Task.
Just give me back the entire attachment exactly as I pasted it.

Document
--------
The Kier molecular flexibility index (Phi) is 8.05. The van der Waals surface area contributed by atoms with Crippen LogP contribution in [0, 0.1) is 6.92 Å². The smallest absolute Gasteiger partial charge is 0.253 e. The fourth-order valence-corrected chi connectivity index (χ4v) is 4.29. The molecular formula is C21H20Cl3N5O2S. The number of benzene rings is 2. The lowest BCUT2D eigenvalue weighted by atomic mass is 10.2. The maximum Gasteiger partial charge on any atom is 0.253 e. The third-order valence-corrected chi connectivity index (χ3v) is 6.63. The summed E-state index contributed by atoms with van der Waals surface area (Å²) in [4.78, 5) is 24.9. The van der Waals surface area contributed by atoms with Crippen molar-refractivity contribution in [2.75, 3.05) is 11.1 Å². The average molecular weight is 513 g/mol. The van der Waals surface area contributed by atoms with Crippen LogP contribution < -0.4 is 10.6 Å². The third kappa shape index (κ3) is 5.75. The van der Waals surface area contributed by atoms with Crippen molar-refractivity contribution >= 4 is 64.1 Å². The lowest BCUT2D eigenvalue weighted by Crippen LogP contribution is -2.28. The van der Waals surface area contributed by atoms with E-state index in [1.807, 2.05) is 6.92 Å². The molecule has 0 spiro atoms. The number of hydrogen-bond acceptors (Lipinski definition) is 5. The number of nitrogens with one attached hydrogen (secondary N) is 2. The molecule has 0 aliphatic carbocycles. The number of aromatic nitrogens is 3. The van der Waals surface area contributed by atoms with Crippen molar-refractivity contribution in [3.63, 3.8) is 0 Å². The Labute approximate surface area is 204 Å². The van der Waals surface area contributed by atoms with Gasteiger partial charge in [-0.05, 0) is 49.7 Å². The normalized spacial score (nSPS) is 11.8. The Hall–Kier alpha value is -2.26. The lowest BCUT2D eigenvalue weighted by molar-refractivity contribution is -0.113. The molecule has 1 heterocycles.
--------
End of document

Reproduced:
The Kier molecular flexibility index (Phi) is 8.05. The van der Waals surface area contributed by atoms with Crippen LogP contribution in [0, 0.1) is 6.92 Å². The smallest absolute Gasteiger partial charge is 0.253 e. The fourth-order valence-corrected chi connectivity index (χ4v) is 4.29. The molecular formula is C21H20Cl3N5O2S. The number of benzene rings is 2. The lowest BCUT2D eigenvalue weighted by atomic mass is 10.2. The maximum Gasteiger partial charge on any atom is 0.253 e. The third-order valence-corrected chi connectivity index (χ3v) is 6.63. The summed E-state index contributed by atoms with van der Waals surface area (Å²) in [4.78, 5) is 24.9. The van der Waals surface area contributed by atoms with Crippen molar-refractivity contribution in [2.75, 3.05) is 11.1 Å². The average molecular weight is 513 g/mol. The van der Waals surface area contributed by atoms with Crippen LogP contribution < -0.4 is 10.6 Å². The third kappa shape index (κ3) is 5.75. The van der Waals surface area contributed by atoms with Crippen molar-refractivity contribution >= 4 is 64.1 Å². The lowest BCUT2D eigenvalue weighted by Crippen LogP contribution is -2.28. The van der Waals surface area contributed by atoms with E-state index in [1.807, 2.05) is 6.92 Å². The molecule has 0 spiro atoms. The number of hydrogen-bond acceptors (Lipinski definition) is 5. The number of nitrogens with one attached hydrogen (secondary N) is 2. The molecule has 0 aliphatic carbocycles. The number of aromatic nitrogens is 3. The van der Waals surface area contributed by atoms with Crippen molar-refractivity contribution in [3.63, 3.8) is 0 Å². The Labute approximate surface area is 204 Å². The van der Waals surface area contributed by atoms with Gasteiger partial charge in [-0.05, 0) is 49.7 Å². The normalized spacial score (nSPS) is 11.8. The Hall–Kier alpha value is -2.26. The lowest BCUT2D eigenvalue weighted by molar-refractivity contribution is -0.113. The molecule has 1 heterocycles.